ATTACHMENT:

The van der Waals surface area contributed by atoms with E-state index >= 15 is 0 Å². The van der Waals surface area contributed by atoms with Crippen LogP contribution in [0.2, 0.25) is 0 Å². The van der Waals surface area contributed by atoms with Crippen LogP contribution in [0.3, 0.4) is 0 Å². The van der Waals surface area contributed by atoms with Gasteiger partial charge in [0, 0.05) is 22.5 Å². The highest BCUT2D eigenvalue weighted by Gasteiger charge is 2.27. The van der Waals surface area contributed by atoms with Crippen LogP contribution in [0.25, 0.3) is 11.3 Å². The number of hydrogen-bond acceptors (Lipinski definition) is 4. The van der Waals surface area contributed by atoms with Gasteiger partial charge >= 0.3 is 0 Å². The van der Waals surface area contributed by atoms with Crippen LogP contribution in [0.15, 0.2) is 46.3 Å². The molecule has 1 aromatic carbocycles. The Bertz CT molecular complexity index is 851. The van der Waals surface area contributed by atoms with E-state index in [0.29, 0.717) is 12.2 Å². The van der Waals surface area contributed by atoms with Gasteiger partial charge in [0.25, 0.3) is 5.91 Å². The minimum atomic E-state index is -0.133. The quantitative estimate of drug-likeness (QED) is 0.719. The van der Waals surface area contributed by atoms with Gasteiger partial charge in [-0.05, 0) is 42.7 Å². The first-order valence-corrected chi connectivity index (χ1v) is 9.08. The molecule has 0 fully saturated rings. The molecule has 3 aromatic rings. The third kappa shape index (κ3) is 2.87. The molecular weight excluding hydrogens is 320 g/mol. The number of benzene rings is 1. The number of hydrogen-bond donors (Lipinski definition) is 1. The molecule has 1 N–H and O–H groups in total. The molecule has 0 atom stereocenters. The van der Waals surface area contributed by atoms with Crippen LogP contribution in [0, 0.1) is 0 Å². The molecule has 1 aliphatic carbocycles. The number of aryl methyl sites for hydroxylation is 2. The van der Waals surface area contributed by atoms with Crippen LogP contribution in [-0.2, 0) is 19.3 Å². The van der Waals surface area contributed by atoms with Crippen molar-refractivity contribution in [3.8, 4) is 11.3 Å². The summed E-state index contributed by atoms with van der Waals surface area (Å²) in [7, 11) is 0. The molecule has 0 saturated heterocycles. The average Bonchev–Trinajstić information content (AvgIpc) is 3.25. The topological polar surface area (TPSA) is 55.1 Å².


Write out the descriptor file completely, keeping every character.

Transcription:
The van der Waals surface area contributed by atoms with E-state index >= 15 is 0 Å². The van der Waals surface area contributed by atoms with Crippen LogP contribution in [0.2, 0.25) is 0 Å². The van der Waals surface area contributed by atoms with Crippen LogP contribution in [0.3, 0.4) is 0 Å². The van der Waals surface area contributed by atoms with Gasteiger partial charge in [0, 0.05) is 22.5 Å². The highest BCUT2D eigenvalue weighted by Gasteiger charge is 2.27. The van der Waals surface area contributed by atoms with Crippen LogP contribution in [0.25, 0.3) is 11.3 Å². The number of hydrogen-bond acceptors (Lipinski definition) is 4. The van der Waals surface area contributed by atoms with Gasteiger partial charge >= 0.3 is 0 Å². The van der Waals surface area contributed by atoms with Crippen LogP contribution in [0.15, 0.2) is 46.3 Å². The molecule has 1 aromatic carbocycles. The Bertz CT molecular complexity index is 851. The van der Waals surface area contributed by atoms with E-state index in [0.29, 0.717) is 12.2 Å². The van der Waals surface area contributed by atoms with Gasteiger partial charge in [0.25, 0.3) is 5.91 Å². The minimum atomic E-state index is -0.133. The quantitative estimate of drug-likeness (QED) is 0.719. The van der Waals surface area contributed by atoms with Gasteiger partial charge in [-0.05, 0) is 42.7 Å². The first-order valence-corrected chi connectivity index (χ1v) is 9.08. The molecule has 0 fully saturated rings. The molecule has 3 aromatic rings. The third kappa shape index (κ3) is 2.87. The molecular weight excluding hydrogens is 320 g/mol. The number of benzene rings is 1. The number of hydrogen-bond donors (Lipinski definition) is 1. The molecule has 1 N–H and O–H groups in total. The molecule has 0 atom stereocenters. The van der Waals surface area contributed by atoms with Crippen LogP contribution in [0, 0.1) is 0 Å². The molecule has 1 aliphatic carbocycles. The number of aryl methyl sites for hydroxylation is 2. The van der Waals surface area contributed by atoms with Crippen LogP contribution in [-0.2, 0) is 19.3 Å². The van der Waals surface area contributed by atoms with Crippen molar-refractivity contribution in [3.8, 4) is 11.3 Å². The summed E-state index contributed by atoms with van der Waals surface area (Å²) in [7, 11) is 0. The molecule has 0 saturated heterocycles. The average Bonchev–Trinajstić information content (AvgIpc) is 3.25. The topological polar surface area (TPSA) is 55.1 Å².